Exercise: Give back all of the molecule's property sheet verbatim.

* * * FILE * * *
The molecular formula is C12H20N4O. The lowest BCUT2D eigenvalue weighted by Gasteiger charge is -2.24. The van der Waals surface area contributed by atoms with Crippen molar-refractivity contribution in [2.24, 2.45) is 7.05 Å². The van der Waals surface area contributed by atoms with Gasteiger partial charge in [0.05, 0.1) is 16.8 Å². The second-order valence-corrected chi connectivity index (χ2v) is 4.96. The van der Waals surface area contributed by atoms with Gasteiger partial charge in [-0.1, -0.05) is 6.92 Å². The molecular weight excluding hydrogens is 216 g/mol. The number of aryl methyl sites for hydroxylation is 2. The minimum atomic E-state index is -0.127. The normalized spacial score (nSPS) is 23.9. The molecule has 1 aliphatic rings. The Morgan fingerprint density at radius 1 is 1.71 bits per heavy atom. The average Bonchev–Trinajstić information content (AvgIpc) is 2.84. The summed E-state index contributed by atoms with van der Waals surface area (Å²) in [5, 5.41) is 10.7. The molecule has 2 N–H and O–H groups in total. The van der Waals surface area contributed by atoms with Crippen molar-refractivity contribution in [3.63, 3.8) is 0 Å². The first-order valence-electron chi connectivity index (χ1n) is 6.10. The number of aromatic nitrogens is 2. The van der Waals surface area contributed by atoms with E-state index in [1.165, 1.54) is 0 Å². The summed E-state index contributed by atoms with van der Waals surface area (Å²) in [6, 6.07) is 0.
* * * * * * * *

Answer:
The molecular formula is C12H20N4O. The lowest BCUT2D eigenvalue weighted by Gasteiger charge is -2.24. The van der Waals surface area contributed by atoms with Crippen molar-refractivity contribution in [2.24, 2.45) is 7.05 Å². The van der Waals surface area contributed by atoms with Gasteiger partial charge in [0.05, 0.1) is 16.8 Å². The second-order valence-corrected chi connectivity index (χ2v) is 4.96. The van der Waals surface area contributed by atoms with Gasteiger partial charge in [-0.1, -0.05) is 6.92 Å². The molecular weight excluding hydrogens is 216 g/mol. The number of aryl methyl sites for hydroxylation is 2. The minimum atomic E-state index is -0.127. The normalized spacial score (nSPS) is 23.9. The molecule has 1 aliphatic rings. The Morgan fingerprint density at radius 1 is 1.71 bits per heavy atom. The average Bonchev–Trinajstić information content (AvgIpc) is 2.84. The summed E-state index contributed by atoms with van der Waals surface area (Å²) in [5, 5.41) is 10.7. The molecule has 2 N–H and O–H groups in total. The van der Waals surface area contributed by atoms with Crippen molar-refractivity contribution in [3.63, 3.8) is 0 Å². The first-order valence-electron chi connectivity index (χ1n) is 6.10. The number of aromatic nitrogens is 2. The van der Waals surface area contributed by atoms with E-state index in [1.165, 1.54) is 0 Å². The summed E-state index contributed by atoms with van der Waals surface area (Å²) in [6, 6.07) is 0.